Radiation-induced lung injury and the potential of Lamellasomes as radio-protectants

University of Edinburgh

Past award

Student: Marco Esposito

Year Award Started: 2015

One in ten patients who receive radiotherapy to treat lung cancer experience respiratory symptoms weeks to months after treatment that arise as a consequence of normal lung tissue being exposed to radiation. The lung disease that develops can significantly impair their quality of life and can be fatal. Predicting which individual patients are susceptible is currently not possible and overarching limits are therefore placed on the amount of radiotherapy any patient is allowed to receive. An unfortunate consequence of these limits is that many patients will not receive the optimal dose of radiation necessary to cure their cancer. Finding ways of protecting the normal lung from radiation injury is therefore a priority. An early change following radiotherapy is the release of lamellar bodies (LBs) from specific cells deep in the lung. We believe that this may be a protective response to limit the immediate damage that occurs – particularly in relation to limiting radiation-induced oxidative stress. This proposal will determine whether lamellasomes, which are LB mimics, can play a protective role in this context. We will use novel laboratory-based organ culture techniques to test this hypothesis, before applying that knowledge to protect an animal model from the effects of lung radiotherapy.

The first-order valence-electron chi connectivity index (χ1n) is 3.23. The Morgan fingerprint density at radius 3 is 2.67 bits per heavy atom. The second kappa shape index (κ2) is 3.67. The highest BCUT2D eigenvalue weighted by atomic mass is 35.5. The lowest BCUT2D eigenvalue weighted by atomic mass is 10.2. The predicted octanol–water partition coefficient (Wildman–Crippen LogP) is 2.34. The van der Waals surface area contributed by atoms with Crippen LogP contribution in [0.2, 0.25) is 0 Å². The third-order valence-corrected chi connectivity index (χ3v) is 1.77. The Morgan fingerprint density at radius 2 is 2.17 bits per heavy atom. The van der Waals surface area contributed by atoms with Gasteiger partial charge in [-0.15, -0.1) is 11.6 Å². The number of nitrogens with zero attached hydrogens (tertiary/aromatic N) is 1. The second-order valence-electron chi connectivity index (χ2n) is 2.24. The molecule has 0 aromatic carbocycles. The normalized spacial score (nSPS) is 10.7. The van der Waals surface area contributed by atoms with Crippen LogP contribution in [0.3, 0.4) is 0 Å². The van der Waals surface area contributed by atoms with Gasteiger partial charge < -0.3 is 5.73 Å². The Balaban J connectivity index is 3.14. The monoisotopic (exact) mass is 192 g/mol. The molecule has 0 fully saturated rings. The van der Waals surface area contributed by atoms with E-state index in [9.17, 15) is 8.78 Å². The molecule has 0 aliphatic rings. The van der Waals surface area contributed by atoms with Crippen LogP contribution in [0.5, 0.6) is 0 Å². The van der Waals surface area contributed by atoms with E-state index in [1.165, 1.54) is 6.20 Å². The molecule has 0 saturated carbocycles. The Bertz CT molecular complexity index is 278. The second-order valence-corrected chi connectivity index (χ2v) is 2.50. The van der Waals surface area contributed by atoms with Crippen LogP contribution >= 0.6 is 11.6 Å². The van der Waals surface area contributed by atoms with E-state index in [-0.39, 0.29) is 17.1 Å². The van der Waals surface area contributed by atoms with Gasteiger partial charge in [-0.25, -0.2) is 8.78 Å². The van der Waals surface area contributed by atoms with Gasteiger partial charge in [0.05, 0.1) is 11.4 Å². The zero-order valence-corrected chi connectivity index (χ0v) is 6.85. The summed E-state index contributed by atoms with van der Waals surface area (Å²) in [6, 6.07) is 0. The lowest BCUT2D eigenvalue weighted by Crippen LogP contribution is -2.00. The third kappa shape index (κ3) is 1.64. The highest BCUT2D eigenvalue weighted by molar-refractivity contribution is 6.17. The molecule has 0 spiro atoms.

Research area: Cancer


Dr David Collie
Roslin Institute
Dr Gerry McLachlan
Roslin Institute

Lamellar Biomedical Ltd